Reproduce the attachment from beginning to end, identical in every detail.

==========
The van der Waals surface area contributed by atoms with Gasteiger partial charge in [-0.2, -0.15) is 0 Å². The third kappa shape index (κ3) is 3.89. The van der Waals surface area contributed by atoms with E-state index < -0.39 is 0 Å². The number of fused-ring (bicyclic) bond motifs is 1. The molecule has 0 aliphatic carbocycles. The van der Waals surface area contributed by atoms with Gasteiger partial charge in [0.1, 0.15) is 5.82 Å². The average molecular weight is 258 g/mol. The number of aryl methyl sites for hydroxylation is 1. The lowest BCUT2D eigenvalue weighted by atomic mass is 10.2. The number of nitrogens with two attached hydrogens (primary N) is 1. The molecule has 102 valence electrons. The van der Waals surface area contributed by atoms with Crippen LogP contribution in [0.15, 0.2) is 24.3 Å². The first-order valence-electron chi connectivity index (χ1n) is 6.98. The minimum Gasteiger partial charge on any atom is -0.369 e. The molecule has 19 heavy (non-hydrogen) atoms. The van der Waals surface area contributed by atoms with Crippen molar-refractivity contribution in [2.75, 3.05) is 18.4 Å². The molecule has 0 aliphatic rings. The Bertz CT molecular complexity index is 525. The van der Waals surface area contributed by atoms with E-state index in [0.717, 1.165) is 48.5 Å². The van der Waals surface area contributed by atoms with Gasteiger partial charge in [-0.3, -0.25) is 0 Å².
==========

The van der Waals surface area contributed by atoms with Gasteiger partial charge in [-0.2, -0.15) is 0 Å². The third kappa shape index (κ3) is 3.89. The van der Waals surface area contributed by atoms with E-state index < -0.39 is 0 Å². The number of fused-ring (bicyclic) bond motifs is 1. The molecule has 0 aliphatic carbocycles. The van der Waals surface area contributed by atoms with Gasteiger partial charge in [0.1, 0.15) is 5.82 Å². The average molecular weight is 258 g/mol. The number of aryl methyl sites for hydroxylation is 1. The lowest BCUT2D eigenvalue weighted by atomic mass is 10.2. The number of nitrogens with two attached hydrogens (primary N) is 1. The molecule has 102 valence electrons. The van der Waals surface area contributed by atoms with Crippen LogP contribution in [0.15, 0.2) is 24.3 Å². The first-order valence-electron chi connectivity index (χ1n) is 6.98. The minimum Gasteiger partial charge on any atom is -0.369 e. The molecule has 19 heavy (non-hydrogen) atoms. The van der Waals surface area contributed by atoms with Crippen molar-refractivity contribution in [2.75, 3.05) is 18.4 Å². The molecule has 0 aliphatic rings. The Bertz CT molecular complexity index is 525. The van der Waals surface area contributed by atoms with E-state index in [0.717, 1.165) is 48.5 Å². The van der Waals surface area contributed by atoms with Gasteiger partial charge in [-0.3, -0.25) is 0 Å².